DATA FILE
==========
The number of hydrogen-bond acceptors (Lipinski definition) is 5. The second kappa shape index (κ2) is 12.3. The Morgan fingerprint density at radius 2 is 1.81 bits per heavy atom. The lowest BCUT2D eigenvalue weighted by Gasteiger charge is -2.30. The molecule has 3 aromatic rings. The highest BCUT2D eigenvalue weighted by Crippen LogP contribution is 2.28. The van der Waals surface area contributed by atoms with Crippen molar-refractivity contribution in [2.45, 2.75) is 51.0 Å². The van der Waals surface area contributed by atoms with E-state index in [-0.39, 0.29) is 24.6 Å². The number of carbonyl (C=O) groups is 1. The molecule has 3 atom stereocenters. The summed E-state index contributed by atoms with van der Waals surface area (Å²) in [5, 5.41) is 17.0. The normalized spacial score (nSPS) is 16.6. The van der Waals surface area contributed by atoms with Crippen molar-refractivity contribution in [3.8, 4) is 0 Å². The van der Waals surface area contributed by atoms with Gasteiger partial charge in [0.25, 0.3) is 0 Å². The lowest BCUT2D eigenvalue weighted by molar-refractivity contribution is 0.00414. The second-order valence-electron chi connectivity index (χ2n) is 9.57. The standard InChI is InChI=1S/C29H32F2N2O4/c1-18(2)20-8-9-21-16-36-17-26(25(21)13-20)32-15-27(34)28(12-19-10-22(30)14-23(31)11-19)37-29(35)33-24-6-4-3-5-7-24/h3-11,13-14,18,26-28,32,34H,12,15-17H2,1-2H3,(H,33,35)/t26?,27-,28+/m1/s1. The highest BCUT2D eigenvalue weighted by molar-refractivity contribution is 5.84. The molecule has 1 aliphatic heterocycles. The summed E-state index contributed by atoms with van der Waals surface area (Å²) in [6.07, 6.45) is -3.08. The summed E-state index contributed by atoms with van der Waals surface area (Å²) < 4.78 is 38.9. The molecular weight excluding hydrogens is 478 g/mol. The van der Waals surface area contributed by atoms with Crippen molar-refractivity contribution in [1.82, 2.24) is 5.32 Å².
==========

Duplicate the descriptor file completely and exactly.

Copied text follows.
The number of hydrogen-bond acceptors (Lipinski definition) is 5. The second kappa shape index (κ2) is 12.3. The Morgan fingerprint density at radius 2 is 1.81 bits per heavy atom. The lowest BCUT2D eigenvalue weighted by Gasteiger charge is -2.30. The molecule has 3 aromatic rings. The highest BCUT2D eigenvalue weighted by Crippen LogP contribution is 2.28. The van der Waals surface area contributed by atoms with Crippen molar-refractivity contribution in [2.45, 2.75) is 51.0 Å². The van der Waals surface area contributed by atoms with E-state index in [-0.39, 0.29) is 24.6 Å². The number of carbonyl (C=O) groups is 1. The molecule has 3 atom stereocenters. The summed E-state index contributed by atoms with van der Waals surface area (Å²) in [5, 5.41) is 17.0. The normalized spacial score (nSPS) is 16.6. The van der Waals surface area contributed by atoms with Crippen molar-refractivity contribution in [3.8, 4) is 0 Å². The van der Waals surface area contributed by atoms with Gasteiger partial charge in [0.25, 0.3) is 0 Å². The lowest BCUT2D eigenvalue weighted by molar-refractivity contribution is 0.00414. The second-order valence-electron chi connectivity index (χ2n) is 9.57. The standard InChI is InChI=1S/C29H32F2N2O4/c1-18(2)20-8-9-21-16-36-17-26(25(21)13-20)32-15-27(34)28(12-19-10-22(30)14-23(31)11-19)37-29(35)33-24-6-4-3-5-7-24/h3-11,13-14,18,26-28,32,34H,12,15-17H2,1-2H3,(H,33,35)/t26?,27-,28+/m1/s1. The highest BCUT2D eigenvalue weighted by molar-refractivity contribution is 5.84. The molecule has 1 aliphatic heterocycles. The summed E-state index contributed by atoms with van der Waals surface area (Å²) in [6.07, 6.45) is -3.08. The summed E-state index contributed by atoms with van der Waals surface area (Å²) < 4.78 is 38.9. The molecular weight excluding hydrogens is 478 g/mol. The van der Waals surface area contributed by atoms with Crippen molar-refractivity contribution in [1.82, 2.24) is 5.32 Å².